SALT LAKE CITY (ABC4) — A federal judge has dismissed a lawsuit filed from the state of Utah challenging President Joe Biden’s expansion of two national monuments: Bears Ears and Grand Staircase-Escalante.

In 2017, under President Trump, Bears Ears National Monument on lands considered sacred to Native Americans was downsized by 85%, and Grand Staircase-Escalante National Monument was cut by nearly half.

The current administration is looking to restore them to their previous size.

The Utah Attorney General filed a lawsuit in 2022 fighting the decision by President Biden.

On Friday, Aug. 11, U.S. District Court Judge David Nuffer dismissed the case, saying Biden could issue proclamations creating monuments “as he sees fit,” and that those actions are not reviewable by the court.

Utah Attorney General Sean Reyes responded to the case’s dismissal Friday, saying, “The Attorney General’s Office respectfully but strongly disagrees with the court’s order on the Monuments case today. We will appeal the dismissal in order to stand up against President Biden’s egregious abuse of the Antiquities Act.”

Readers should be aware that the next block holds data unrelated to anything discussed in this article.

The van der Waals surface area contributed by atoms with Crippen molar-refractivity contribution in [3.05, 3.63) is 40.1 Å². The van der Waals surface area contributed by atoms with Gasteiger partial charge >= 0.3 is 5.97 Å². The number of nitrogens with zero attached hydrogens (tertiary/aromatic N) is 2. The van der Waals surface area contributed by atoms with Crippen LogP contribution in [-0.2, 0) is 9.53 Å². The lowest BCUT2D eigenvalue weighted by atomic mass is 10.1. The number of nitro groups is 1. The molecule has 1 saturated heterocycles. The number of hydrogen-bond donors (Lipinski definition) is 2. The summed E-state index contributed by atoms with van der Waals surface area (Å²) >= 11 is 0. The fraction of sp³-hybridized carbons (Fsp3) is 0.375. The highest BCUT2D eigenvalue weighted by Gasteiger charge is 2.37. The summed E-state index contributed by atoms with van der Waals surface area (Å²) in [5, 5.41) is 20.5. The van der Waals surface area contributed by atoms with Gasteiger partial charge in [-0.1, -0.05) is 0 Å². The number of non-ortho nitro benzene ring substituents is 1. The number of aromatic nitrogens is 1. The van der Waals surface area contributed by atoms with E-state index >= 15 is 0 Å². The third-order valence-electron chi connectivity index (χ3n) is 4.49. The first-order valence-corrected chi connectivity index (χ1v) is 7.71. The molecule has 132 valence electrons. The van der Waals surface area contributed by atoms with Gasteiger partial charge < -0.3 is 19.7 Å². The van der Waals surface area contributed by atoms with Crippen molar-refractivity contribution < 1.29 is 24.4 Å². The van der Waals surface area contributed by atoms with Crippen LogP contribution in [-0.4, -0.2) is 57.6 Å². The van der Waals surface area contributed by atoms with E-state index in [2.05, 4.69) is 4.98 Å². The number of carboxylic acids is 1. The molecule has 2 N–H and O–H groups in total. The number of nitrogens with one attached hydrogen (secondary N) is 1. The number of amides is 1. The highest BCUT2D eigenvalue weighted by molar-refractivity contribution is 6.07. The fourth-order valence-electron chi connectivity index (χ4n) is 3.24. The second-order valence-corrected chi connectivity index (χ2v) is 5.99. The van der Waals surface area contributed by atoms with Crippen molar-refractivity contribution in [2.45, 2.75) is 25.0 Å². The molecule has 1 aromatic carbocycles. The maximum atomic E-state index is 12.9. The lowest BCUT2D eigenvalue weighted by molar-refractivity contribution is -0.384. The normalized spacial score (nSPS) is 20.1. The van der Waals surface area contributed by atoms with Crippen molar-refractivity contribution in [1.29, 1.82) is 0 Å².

Utah Gov. Spencer Cox also expressed his disappointment with the federal judge’s decision, claiming the expansion is not within the president’s authority, and that the move ignores local concerns. Gov. Cox issued the following statement:

This case will ultimately be decided by the U.S. Supreme Court and today’s ruling helps us get there even sooner. The clear language of the law gives the president the authority only to designate monuments that are ‘the smallest area compatible with the proper care and management of the objects to be protected.’ Monument designations over a million acres are clearly outside that authority and end up ignoring local concerns and damaging the very resources we want to protect. We look forward to starting the appeals process immediately and will continue fighting this type of glaring misuse of the Antiquities Act.

Bears Ears, which was designated a National Monument under President Obama, is unique because land management decisions are made by a commission governed by both federal agency officials and representatives from five tribal nations, according to the Associated Press.

The part of Utah where Bears Ears and Grand Staircase-Escalante are located has reportedly been the subject of heated land management debates since President Bill Clinton designated Grand Staircase a national monument in 1996.

Biden has argued the land is sacred to these native peoples.